Water, Wood, and Wild Things: Learning Craft and Cultivation in a Japanese Mountain Town (Hardcover)
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"With this book, you feel you can stop time and savor the rituals of life." --Maira Kalman
An immersive journey through the culture and cuisine of one Japanese town, its forest, and its watershed--where ducks are hunted by net, saké is brewed from the purest mountain water, and charcoal is fired in stone kilns--by an American writer and food stylist who spent years working alongside artisans
One night, Brooklyn-based artist and food writer Hannah Kirshner received a life-changing invitation to apprentice with a "saké evangelist" in a misty Japanese mountain village called Yamanaka. In a rapidly modernizing Japan, the region--a stronghold of the country's old-fashioned ways--was quickly becoming a destination for chefs and artisans looking to learn about the traditions that have long shaped Japanese culture. Kirshner put on a vest and tie and took her place behind the saké bar. Before long, she met a community of craftspeople, farmers, and foragers--master woodturners, hunters, a paper artist, and a man making charcoal in his nearly abandoned village on the outskirts of town. Kirshner found each craftsperson not only exhibited an extraordinary dedication to their work but their distinct expertise contributed to the fabric of the local culture. Inspired by these masters, she devoted herself to learning how they work and live.
Taking readers deep into evergreen forests, terraced rice fields, and smoke-filled workshops, Kirshner captures the centuries-old traditions still alive in Yamanaka. Water, Wood, and Wild Things invites readers to see what goes into making a fine bowl, a cup of tea, or a harvest of rice and introduces the masters who dedicate their lives to this work. Part travelogue, part meditation on the meaning of work, and full of her own beautiful drawings and recipes, Kirshner's refreshing book is an ode to a place and its people, as well as a profound examination of what it means to sustain traditions and find purpose in cultivation and craft.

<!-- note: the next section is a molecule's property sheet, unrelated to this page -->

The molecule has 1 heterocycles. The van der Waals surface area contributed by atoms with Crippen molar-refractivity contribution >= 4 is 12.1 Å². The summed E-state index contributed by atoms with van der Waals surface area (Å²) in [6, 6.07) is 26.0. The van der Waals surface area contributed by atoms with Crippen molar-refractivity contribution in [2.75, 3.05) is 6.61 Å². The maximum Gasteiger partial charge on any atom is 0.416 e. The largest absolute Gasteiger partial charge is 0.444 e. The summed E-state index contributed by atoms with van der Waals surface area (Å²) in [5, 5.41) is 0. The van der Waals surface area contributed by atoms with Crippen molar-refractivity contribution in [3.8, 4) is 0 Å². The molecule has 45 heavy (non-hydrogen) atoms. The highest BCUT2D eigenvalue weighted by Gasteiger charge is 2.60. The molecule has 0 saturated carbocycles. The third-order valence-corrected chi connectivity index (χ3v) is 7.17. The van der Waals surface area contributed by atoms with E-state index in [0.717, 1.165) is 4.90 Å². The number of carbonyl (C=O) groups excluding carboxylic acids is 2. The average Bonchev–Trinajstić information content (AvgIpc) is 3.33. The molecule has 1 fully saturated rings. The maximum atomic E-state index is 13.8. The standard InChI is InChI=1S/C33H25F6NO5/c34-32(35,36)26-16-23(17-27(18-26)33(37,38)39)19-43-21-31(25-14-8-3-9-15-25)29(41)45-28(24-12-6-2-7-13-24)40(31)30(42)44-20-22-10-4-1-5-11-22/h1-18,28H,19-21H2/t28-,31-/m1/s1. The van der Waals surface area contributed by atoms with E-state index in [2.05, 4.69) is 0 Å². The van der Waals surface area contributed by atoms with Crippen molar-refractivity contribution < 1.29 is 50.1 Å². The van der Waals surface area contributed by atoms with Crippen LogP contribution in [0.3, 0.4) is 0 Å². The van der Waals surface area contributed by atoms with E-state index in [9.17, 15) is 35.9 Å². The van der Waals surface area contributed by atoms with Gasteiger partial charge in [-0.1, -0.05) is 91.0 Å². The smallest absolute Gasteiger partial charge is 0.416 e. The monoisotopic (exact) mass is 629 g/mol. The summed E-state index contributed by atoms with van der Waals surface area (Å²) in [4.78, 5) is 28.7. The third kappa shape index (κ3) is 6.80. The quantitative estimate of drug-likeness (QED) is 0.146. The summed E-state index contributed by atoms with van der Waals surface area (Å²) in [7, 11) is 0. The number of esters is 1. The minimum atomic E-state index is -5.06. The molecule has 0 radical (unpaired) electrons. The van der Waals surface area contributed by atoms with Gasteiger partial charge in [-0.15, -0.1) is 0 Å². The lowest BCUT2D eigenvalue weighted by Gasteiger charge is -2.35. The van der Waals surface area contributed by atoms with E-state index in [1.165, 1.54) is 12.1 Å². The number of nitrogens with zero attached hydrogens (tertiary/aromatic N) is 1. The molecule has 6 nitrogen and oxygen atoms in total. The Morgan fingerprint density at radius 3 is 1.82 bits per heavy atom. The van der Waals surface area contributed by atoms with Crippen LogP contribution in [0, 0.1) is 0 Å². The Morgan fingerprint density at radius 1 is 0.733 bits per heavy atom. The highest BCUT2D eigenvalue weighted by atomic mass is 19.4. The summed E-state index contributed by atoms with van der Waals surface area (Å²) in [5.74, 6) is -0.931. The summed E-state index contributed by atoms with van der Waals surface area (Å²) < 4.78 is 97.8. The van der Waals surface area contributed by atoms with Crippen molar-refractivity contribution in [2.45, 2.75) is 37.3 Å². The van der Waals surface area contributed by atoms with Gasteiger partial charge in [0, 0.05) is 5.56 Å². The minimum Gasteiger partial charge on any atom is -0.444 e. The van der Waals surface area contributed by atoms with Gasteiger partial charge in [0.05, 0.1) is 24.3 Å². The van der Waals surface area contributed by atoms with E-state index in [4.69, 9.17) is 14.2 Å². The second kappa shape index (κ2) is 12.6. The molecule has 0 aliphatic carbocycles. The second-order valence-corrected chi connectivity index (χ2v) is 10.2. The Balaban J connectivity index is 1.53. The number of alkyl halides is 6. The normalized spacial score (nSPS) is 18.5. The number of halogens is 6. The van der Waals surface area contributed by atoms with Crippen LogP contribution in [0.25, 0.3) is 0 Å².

About the Author
Hannah Kirshner is a writer, artist, and food stylist whose work has appeared in The New York Times, Vogue, Saveur, Taste, Food52, Marie Claire, and Atlas Obscura, among others. Trained at the Rhode Island School of Design, Kirshner grew up on a small farm outside Seattle and divides her time between Brooklyn and rural Japan.
"Part memoir, part cookbook, and part love letter to Yamanaka, the Japanese mountain town where Kirshner apprenticed with craftspeople. Kirshner's portrait of the community is vivid and full of detail—it is as close to traveling anywhere outside the country that I got in the last year."
—Margaret Eby, Food & Wine
“Intriguing and meticulous. . . . Kirshner is doggedly journalistic in navigating the ways of the different artisans. . . . Her descriptions glitter like tinsel. . . . Kirshner knows that nothing worth learning, especially in Japan, is easily earned, and this gives us a clue to her talent for fitting into, and understanding, a culture so intricate and initially intimidating to outsiders: ‘the best etiquette is true thoughtfulness, and for that no training is better than simply paying attention.’”
—Caroline Eden, Times Literary Supplement